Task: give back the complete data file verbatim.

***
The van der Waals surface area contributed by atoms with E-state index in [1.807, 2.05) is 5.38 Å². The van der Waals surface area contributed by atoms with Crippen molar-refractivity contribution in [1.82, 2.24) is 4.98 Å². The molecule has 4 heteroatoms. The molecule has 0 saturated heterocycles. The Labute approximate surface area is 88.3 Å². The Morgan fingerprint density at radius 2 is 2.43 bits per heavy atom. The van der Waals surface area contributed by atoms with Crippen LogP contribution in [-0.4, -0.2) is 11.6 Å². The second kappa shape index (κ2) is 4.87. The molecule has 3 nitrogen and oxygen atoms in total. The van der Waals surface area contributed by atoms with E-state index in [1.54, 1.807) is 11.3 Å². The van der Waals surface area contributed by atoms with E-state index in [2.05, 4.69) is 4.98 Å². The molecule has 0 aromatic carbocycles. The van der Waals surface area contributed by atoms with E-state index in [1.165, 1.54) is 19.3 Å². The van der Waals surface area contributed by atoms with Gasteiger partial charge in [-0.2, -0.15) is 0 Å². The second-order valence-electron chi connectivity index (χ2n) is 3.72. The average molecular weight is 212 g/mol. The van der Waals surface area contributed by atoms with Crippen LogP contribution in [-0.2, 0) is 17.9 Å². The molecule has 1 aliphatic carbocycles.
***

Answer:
The van der Waals surface area contributed by atoms with E-state index in [1.807, 2.05) is 5.38 Å². The van der Waals surface area contributed by atoms with Crippen molar-refractivity contribution in [1.82, 2.24) is 4.98 Å². The molecule has 4 heteroatoms. The molecule has 0 saturated heterocycles. The Labute approximate surface area is 88.3 Å². The Morgan fingerprint density at radius 2 is 2.43 bits per heavy atom. The van der Waals surface area contributed by atoms with Crippen LogP contribution in [-0.4, -0.2) is 11.6 Å². The second kappa shape index (κ2) is 4.87. The molecule has 3 nitrogen and oxygen atoms in total. The van der Waals surface area contributed by atoms with E-state index in [1.54, 1.807) is 11.3 Å². The van der Waals surface area contributed by atoms with E-state index in [2.05, 4.69) is 4.98 Å². The molecule has 0 aromatic carbocycles. The van der Waals surface area contributed by atoms with E-state index in [1.165, 1.54) is 19.3 Å². The van der Waals surface area contributed by atoms with Gasteiger partial charge in [-0.2, -0.15) is 0 Å². The second-order valence-electron chi connectivity index (χ2n) is 3.72. The average molecular weight is 212 g/mol. The van der Waals surface area contributed by atoms with Crippen LogP contribution in [-0.2, 0) is 17.9 Å². The molecule has 1 aliphatic carbocycles.